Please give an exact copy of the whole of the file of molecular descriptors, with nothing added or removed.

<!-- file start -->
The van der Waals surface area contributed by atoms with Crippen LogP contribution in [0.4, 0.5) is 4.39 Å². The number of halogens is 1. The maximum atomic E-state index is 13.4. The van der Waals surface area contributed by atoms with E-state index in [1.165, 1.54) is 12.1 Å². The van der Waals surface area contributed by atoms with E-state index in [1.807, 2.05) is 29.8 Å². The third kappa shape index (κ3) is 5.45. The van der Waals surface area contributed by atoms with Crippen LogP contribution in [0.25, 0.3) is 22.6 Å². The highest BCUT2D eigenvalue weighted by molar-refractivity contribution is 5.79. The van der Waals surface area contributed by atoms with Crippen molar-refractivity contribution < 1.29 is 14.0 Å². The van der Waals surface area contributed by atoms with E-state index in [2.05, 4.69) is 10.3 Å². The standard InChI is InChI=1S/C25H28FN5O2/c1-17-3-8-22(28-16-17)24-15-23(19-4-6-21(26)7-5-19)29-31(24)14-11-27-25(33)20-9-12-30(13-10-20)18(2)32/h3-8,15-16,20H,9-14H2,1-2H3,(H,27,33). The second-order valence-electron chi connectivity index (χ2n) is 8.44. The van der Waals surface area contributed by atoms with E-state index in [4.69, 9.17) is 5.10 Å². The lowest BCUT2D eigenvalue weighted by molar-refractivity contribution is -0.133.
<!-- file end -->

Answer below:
The van der Waals surface area contributed by atoms with Crippen LogP contribution in [0.4, 0.5) is 4.39 Å². The number of halogens is 1. The maximum atomic E-state index is 13.4. The van der Waals surface area contributed by atoms with E-state index in [1.165, 1.54) is 12.1 Å². The van der Waals surface area contributed by atoms with E-state index in [1.807, 2.05) is 29.8 Å². The third kappa shape index (κ3) is 5.45. The van der Waals surface area contributed by atoms with Crippen LogP contribution in [0.25, 0.3) is 22.6 Å². The highest BCUT2D eigenvalue weighted by molar-refractivity contribution is 5.79. The van der Waals surface area contributed by atoms with Crippen molar-refractivity contribution < 1.29 is 14.0 Å². The van der Waals surface area contributed by atoms with E-state index in [2.05, 4.69) is 10.3 Å². The standard InChI is InChI=1S/C25H28FN5O2/c1-17-3-8-22(28-16-17)24-15-23(19-4-6-21(26)7-5-19)29-31(24)14-11-27-25(33)20-9-12-30(13-10-20)18(2)32/h3-8,15-16,20H,9-14H2,1-2H3,(H,27,33). The second-order valence-electron chi connectivity index (χ2n) is 8.44. The van der Waals surface area contributed by atoms with E-state index in [4.69, 9.17) is 5.10 Å². The lowest BCUT2D eigenvalue weighted by molar-refractivity contribution is -0.133.